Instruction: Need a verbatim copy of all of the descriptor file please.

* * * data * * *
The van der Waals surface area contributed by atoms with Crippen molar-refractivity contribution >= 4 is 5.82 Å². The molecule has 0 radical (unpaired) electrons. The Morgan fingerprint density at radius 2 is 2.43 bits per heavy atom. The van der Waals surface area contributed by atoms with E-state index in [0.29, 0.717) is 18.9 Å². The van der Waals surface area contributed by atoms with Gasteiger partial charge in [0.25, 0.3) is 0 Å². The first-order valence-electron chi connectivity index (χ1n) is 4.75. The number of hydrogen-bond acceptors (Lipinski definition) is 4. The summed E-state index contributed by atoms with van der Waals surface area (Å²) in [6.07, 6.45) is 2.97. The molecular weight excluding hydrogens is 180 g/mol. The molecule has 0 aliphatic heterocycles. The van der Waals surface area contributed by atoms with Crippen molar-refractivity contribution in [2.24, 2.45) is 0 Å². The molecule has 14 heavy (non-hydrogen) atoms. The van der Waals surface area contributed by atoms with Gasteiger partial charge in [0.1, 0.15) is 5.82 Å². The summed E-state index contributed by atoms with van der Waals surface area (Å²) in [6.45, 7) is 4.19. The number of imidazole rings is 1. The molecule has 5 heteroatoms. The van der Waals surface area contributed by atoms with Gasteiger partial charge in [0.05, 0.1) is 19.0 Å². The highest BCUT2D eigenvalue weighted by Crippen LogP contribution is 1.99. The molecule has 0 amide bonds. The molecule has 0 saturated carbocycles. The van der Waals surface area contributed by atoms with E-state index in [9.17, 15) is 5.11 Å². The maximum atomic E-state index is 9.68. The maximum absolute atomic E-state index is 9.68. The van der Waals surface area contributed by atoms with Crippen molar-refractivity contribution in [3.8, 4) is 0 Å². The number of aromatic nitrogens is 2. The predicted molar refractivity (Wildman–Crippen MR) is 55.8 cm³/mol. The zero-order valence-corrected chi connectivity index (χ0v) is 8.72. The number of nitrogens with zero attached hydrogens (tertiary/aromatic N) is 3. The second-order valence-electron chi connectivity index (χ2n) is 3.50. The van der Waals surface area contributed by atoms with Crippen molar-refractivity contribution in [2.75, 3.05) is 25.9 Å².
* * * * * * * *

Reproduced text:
The van der Waals surface area contributed by atoms with Crippen molar-refractivity contribution >= 4 is 5.82 Å². The molecule has 0 radical (unpaired) electrons. The Morgan fingerprint density at radius 2 is 2.43 bits per heavy atom. The van der Waals surface area contributed by atoms with E-state index in [0.29, 0.717) is 18.9 Å². The van der Waals surface area contributed by atoms with Gasteiger partial charge in [0.25, 0.3) is 0 Å². The first-order valence-electron chi connectivity index (χ1n) is 4.75. The number of hydrogen-bond acceptors (Lipinski definition) is 4. The summed E-state index contributed by atoms with van der Waals surface area (Å²) in [6.07, 6.45) is 2.97. The molecular weight excluding hydrogens is 180 g/mol. The molecule has 0 aliphatic heterocycles. The van der Waals surface area contributed by atoms with Crippen molar-refractivity contribution in [2.24, 2.45) is 0 Å². The molecule has 14 heavy (non-hydrogen) atoms. The van der Waals surface area contributed by atoms with Gasteiger partial charge in [0.1, 0.15) is 5.82 Å². The summed E-state index contributed by atoms with van der Waals surface area (Å²) in [6.45, 7) is 4.19. The number of imidazole rings is 1. The molecule has 5 heteroatoms. The van der Waals surface area contributed by atoms with Gasteiger partial charge in [0.05, 0.1) is 19.0 Å². The highest BCUT2D eigenvalue weighted by Crippen LogP contribution is 1.99. The molecule has 0 amide bonds. The molecule has 0 saturated carbocycles. The van der Waals surface area contributed by atoms with E-state index in [9.17, 15) is 5.11 Å². The maximum atomic E-state index is 9.68. The maximum absolute atomic E-state index is 9.68. The van der Waals surface area contributed by atoms with Crippen molar-refractivity contribution in [3.8, 4) is 0 Å². The number of aromatic nitrogens is 2. The predicted molar refractivity (Wildman–Crippen MR) is 55.8 cm³/mol. The zero-order valence-corrected chi connectivity index (χ0v) is 8.72. The number of nitrogens with zero attached hydrogens (tertiary/aromatic N) is 3. The second-order valence-electron chi connectivity index (χ2n) is 3.50. The van der Waals surface area contributed by atoms with Crippen molar-refractivity contribution in [2.75, 3.05) is 25.9 Å².